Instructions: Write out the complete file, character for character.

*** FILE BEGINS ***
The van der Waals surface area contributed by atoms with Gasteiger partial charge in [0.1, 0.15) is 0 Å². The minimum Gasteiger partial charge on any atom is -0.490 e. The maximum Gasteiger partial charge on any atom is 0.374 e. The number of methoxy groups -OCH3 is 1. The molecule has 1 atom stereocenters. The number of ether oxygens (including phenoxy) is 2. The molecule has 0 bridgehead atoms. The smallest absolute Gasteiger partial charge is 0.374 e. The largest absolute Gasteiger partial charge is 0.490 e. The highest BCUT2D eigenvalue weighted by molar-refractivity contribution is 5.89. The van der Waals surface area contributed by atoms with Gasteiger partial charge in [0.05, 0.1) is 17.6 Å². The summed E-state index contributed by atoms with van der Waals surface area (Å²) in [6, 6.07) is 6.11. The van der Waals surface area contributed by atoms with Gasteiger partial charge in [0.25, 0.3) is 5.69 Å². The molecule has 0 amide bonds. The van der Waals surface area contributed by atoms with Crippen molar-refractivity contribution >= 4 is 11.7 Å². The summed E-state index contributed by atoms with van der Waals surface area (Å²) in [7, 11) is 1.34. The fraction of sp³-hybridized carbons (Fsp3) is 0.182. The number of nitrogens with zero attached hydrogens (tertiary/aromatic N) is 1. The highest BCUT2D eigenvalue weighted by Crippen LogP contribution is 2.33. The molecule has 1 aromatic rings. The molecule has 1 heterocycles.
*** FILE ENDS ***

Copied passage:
The van der Waals surface area contributed by atoms with Gasteiger partial charge in [0.1, 0.15) is 0 Å². The minimum Gasteiger partial charge on any atom is -0.490 e. The maximum Gasteiger partial charge on any atom is 0.374 e. The number of methoxy groups -OCH3 is 1. The molecule has 1 atom stereocenters. The number of ether oxygens (including phenoxy) is 2. The molecule has 0 bridgehead atoms. The smallest absolute Gasteiger partial charge is 0.374 e. The largest absolute Gasteiger partial charge is 0.490 e. The highest BCUT2D eigenvalue weighted by molar-refractivity contribution is 5.89. The van der Waals surface area contributed by atoms with Gasteiger partial charge in [0.05, 0.1) is 17.6 Å². The summed E-state index contributed by atoms with van der Waals surface area (Å²) in [6, 6.07) is 6.11. The van der Waals surface area contributed by atoms with Gasteiger partial charge in [0.25, 0.3) is 5.69 Å². The molecule has 0 amide bonds. The van der Waals surface area contributed by atoms with Crippen molar-refractivity contribution >= 4 is 11.7 Å². The summed E-state index contributed by atoms with van der Waals surface area (Å²) in [7, 11) is 1.34. The fraction of sp³-hybridized carbons (Fsp3) is 0.182. The number of nitrogens with zero attached hydrogens (tertiary/aromatic N) is 1. The highest BCUT2D eigenvalue weighted by Crippen LogP contribution is 2.33. The molecule has 1 aromatic rings. The molecule has 1 heterocycles.